Eta, which weakened Wednesday evening to a tropical depression, claimed at least one life and still has days of devastation in store for Central America, before it is set to head toward the US coast.
Reports of Eta’s catastrophic damage from rains, winds and flooding in Nicaragua and Honduras have begun to roll in, but it could be days until residents there are able to survey the totality of the impact.
At least one death was reported and more than 2,000 people were evacuated in Honduras because of Eta, the country’s Permanent Contingency Commission said on Wednesday. The storm destroyed five bridges,14 roads and 339 homes, the commission reported.
The slow-moving storm made landfall along the coast of Nicaragua as a Category 4 hurricane Tuesday afternoon. Eta had maximum sustained winds near 140 mph at landfall, but by Wednesday evening had dropped to tropical depression status with 35 mph winds, according to the National Hurricane Center.
Though weakened, the storm is expected to linger over the region for the coming days, bringing “catastrophic, life-threatening flash flooding and river flooding, along with landslides” over parts of Central America, according to the NHC.
The storm is creeping along at about 7 mph.
Later this week, the storm is expected to reemerge over the Caribbean Sea and possibly move over Cuba by Sunday. That means that by Monday morning, Eta could threaten the Southeastern US – particularly Florida, which is in the storm’s forecast cone.
Eta is expected to restrengthen when it hits water once again, but there is still uncertainty about the magnitude of intensity it will reach, according to CNN meteorologist Michael Guy.
Flooding on the ground and roofs torn off
The storm pulled roofs off houses, took down trees and power lines and is causing flooding in Puerto Cabezas, a city in one of Nicaragua’s poorest regions, Reuters reported, citing Guillermo Gonzalez, the chief of the nation’s disaster management agency.
“We’re really afraid. There are fallen poles, there’s flooding, roofs torn off,” said Puerto Cabezas resident Carmen Enriquez, according to Reuters.
A local priest told the news agency earlier that the city was without power and government shelters were at capacity.
To the north, homes were also being flooded in Lancetilla, Honduras, amid heavy rains. Rivers were overflowing, cities and towns were flooding, and landslides were covering roads in Honduras, Reuters reported.
Dangerous storm surge of up to 21 feet above normal tide also could crash onshore in parts of Nicaragua, Central America’s poorest nation, the NHC said.
A hurricane warning was in effect for a roughly 150-mile stretch of Nicaraguan coastline, from the Honduras/Nicaragua border south to Sandy Bay Sirpi on east-central Nicaragua’s Caribbean coast.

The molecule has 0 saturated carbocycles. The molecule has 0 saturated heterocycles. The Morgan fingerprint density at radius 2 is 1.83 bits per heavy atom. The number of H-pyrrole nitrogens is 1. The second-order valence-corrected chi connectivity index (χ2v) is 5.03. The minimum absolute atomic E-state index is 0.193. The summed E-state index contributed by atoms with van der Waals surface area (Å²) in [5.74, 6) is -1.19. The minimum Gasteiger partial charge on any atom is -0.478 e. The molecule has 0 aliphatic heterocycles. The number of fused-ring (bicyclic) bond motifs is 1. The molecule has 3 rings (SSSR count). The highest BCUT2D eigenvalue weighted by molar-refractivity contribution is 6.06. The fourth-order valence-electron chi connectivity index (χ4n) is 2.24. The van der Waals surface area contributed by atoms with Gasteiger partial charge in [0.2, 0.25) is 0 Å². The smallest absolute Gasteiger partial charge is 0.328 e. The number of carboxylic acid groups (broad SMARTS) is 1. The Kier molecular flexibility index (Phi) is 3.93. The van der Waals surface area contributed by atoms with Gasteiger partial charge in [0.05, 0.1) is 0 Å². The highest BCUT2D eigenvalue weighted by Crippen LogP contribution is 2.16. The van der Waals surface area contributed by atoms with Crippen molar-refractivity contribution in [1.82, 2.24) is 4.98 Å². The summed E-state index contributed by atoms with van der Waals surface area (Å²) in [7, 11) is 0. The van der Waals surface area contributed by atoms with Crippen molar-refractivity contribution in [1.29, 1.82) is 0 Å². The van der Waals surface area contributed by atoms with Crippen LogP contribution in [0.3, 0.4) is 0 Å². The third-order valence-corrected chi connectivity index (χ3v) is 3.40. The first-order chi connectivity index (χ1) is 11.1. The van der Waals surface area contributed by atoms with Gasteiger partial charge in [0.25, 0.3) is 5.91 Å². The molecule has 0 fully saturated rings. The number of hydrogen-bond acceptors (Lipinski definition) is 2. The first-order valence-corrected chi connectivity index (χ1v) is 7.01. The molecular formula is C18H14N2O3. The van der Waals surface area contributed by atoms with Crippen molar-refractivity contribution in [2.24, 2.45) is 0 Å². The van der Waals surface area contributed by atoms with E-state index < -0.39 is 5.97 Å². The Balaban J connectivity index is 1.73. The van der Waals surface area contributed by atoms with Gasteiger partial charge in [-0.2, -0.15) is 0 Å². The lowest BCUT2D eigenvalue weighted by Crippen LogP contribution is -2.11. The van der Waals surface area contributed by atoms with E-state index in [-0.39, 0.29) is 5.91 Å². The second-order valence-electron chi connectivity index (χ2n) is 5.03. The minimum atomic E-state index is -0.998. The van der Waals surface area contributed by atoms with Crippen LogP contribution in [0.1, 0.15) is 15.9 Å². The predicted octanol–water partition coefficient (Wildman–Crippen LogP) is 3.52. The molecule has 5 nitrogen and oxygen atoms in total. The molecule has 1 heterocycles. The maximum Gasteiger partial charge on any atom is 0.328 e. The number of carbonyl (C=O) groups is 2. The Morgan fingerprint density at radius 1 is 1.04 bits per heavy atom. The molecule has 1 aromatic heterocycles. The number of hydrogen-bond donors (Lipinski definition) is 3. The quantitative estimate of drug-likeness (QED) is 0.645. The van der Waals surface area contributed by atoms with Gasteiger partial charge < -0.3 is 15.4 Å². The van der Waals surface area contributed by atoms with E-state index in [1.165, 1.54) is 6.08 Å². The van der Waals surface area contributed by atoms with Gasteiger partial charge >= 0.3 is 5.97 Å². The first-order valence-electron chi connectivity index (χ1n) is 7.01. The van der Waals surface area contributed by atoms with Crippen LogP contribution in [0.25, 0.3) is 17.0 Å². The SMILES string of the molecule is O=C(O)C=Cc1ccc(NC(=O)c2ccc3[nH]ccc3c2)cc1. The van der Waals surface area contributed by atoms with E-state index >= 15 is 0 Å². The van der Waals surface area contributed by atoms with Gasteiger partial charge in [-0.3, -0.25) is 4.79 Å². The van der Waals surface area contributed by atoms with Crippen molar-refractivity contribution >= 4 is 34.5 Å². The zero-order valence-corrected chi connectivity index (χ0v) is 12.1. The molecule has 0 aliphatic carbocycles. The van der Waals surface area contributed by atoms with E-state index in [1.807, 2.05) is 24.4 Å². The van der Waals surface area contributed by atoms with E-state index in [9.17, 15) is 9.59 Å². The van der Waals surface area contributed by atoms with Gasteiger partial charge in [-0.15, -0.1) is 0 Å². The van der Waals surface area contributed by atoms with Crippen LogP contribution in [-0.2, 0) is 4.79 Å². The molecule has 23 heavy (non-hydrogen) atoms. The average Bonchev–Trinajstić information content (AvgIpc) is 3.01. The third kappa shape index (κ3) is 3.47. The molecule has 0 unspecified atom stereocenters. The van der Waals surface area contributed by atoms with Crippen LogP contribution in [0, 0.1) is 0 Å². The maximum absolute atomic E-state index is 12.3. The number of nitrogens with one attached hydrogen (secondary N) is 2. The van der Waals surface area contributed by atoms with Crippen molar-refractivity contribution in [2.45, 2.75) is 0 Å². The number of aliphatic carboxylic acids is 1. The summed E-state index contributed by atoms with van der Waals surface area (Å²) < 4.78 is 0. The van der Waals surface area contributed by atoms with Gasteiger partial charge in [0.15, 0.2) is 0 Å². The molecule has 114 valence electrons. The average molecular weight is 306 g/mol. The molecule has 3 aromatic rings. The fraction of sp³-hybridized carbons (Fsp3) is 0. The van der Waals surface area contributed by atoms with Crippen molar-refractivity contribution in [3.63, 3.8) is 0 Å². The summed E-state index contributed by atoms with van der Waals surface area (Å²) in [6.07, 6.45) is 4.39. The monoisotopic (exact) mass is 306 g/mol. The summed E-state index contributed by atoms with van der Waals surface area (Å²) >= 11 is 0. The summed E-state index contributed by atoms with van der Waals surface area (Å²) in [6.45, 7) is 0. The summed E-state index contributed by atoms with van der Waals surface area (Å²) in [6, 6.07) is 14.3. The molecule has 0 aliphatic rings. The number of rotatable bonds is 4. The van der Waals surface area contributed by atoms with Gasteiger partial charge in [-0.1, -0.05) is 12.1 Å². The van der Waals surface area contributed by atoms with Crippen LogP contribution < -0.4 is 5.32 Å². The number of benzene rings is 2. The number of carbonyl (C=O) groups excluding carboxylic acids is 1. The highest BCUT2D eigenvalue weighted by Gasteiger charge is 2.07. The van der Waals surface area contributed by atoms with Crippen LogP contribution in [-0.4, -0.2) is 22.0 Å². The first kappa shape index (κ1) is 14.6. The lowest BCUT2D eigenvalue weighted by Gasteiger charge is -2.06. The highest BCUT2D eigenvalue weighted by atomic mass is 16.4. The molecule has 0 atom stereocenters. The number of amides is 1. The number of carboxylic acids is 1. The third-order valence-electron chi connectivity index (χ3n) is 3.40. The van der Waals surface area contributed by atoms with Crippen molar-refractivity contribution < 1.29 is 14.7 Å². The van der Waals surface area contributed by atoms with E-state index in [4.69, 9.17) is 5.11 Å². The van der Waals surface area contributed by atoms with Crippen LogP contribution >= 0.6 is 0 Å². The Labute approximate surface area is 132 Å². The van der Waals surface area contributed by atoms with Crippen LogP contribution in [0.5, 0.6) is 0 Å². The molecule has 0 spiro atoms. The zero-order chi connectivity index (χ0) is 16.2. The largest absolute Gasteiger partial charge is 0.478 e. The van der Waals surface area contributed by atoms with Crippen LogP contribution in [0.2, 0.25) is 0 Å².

Almost half a million children are among the more than 1.2 million people who could be affected by the storm, according to UNICEF, which put emergency supplies in place and developed a plan to respond to the needs of children and families, according to a statement from the agency.
Torrential rain could lead to life-threatening conditions
The storm could deliver life-threatening conditions to Nicaragua and other Central American nations for days, including more than 3 feet of rain in isolated parts of Nicaragua and Honduras through this week, the NHC said.
“This rainfall will lead to catastrophic, life-threatening flash flooding and river flooding, along with landslides in areas of higher terrain of Central America,” the NHC said.
Rain forecasts through Sunday morning, according to the NHC:
• Parts of Honduras, Guatemala and Belize: Generally, 15-30 inches, with isolated amounts up to 40 inches in eastern Honduras.
• Portions of Nicaragua, El Salvador and Costa Rica: Generally, an additional 15-20 inches, with isolated amounts up to 40 inches.
• Parts of Panama and Costa Rica: Generally, 10-15 inches, with isolated amounts up to 25 inches.
• Southeastern Mexico: Generally, 5-15 inches, with isolated amounts up to 20 inches.
• Jamaica: Generally, 3-5 additional inches, with isolated storm totals over 15 inches.
• Cayman Islands into western Cuba: Generally, 10-25 inches, with isolated totals of 30 inches.
As the 28th named storm in the Atlantic this season, it ties the record, set in 2005, for the number of named storms in a single season.
CNN’s Jason Hanna, Theresa Waldrop, Michael Guy, Taylor Ward and Tyler Mauldin contributed to this report.